Data is everywhere. We’re being tracked in the car, in the grocery store, even when we’re walking the dog. As I write this, I’m being monitored as well, through employee monitoring administered by my firm’s I.T. department. This may help to prevent cyber-crime, as well as assisting with productive, employee locating and resources usage. Reportedly, effective employee monitoring systems can help productivity and therefore benefit the bottom line. However, it can also create problems with the employment environment. This is an important balance for all employers: to effectively monitor employee activity in a trusting and comfortable manner.
There are some guidelines on how best to monitor employees. First, ensure there are no surprises. Carefully document the systems that are in place and ensure that all employees have access to that information. The goal is not to create a paranoid environment, but consistency and understanding. Transparency is key. Include the monitoring systems in any employment handbook and consider obtaining acknowledgement from each employee that they read the policy. The policy should address each instance in which the employee is monitored and how.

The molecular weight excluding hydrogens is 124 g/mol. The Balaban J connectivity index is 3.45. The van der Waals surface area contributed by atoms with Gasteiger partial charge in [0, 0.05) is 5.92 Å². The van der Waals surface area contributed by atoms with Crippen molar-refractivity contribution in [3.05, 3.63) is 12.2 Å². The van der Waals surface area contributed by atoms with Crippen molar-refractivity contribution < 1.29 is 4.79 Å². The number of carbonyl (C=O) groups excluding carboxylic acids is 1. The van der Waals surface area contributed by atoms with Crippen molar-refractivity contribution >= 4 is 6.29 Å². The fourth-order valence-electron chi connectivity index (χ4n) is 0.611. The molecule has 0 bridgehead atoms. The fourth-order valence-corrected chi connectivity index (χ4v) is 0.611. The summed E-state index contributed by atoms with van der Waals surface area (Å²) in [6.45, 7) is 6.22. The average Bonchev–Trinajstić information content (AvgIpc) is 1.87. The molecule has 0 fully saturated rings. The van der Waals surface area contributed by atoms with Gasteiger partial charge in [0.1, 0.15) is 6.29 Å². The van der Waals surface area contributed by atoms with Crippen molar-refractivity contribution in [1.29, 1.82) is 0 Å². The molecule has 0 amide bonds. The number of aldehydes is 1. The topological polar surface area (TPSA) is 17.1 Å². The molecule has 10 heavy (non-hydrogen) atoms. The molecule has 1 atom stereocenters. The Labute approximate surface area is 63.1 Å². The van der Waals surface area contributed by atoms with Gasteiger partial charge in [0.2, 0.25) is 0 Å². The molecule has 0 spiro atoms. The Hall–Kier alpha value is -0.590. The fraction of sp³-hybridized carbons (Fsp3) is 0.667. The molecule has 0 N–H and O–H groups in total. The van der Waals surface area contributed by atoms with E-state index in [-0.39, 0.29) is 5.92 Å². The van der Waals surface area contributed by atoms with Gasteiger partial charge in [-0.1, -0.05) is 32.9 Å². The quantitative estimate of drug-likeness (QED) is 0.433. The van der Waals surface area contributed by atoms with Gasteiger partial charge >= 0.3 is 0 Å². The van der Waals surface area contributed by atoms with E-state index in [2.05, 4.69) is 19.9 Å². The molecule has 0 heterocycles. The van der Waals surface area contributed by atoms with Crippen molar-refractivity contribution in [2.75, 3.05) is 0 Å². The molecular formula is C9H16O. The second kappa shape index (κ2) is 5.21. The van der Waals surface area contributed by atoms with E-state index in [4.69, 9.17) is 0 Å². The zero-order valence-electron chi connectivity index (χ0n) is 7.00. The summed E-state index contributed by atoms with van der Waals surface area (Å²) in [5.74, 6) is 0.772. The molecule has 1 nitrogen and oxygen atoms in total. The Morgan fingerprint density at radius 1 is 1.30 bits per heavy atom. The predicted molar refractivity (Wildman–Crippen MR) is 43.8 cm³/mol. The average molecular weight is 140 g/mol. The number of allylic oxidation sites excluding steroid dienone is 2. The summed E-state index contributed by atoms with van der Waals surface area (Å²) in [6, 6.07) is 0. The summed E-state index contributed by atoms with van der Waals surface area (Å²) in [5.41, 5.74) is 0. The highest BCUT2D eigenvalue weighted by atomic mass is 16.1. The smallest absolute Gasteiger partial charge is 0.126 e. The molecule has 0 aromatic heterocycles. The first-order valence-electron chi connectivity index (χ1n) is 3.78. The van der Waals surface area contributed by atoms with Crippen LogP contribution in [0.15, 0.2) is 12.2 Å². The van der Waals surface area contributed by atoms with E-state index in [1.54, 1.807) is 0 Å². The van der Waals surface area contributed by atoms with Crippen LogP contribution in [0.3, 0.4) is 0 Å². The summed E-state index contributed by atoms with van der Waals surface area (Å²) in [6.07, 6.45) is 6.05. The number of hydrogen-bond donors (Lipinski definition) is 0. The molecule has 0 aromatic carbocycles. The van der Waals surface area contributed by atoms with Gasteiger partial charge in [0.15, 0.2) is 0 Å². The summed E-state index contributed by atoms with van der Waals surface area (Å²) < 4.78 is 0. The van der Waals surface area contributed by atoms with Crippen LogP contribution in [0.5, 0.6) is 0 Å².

As is the case with many aspects of the law, expectations are important. When utilizing company equipment, employees should have little expectation of privacy. However, if employees use devices for personal reasons, there is an expectation of privacy but still that information may fall in the hands of the employer. This can be problematic when it comes to private health information or other confidential information.
Employee monitoring provides valuable information but it must be handled carefully to avoid a culture of mistrust. Respect and transparency are paramount. An effective employee handbook or standalone brochure available to employees must clearly document the policy and ensure that all employees are aware of the monitoring protocol and know where to raise questions, if any.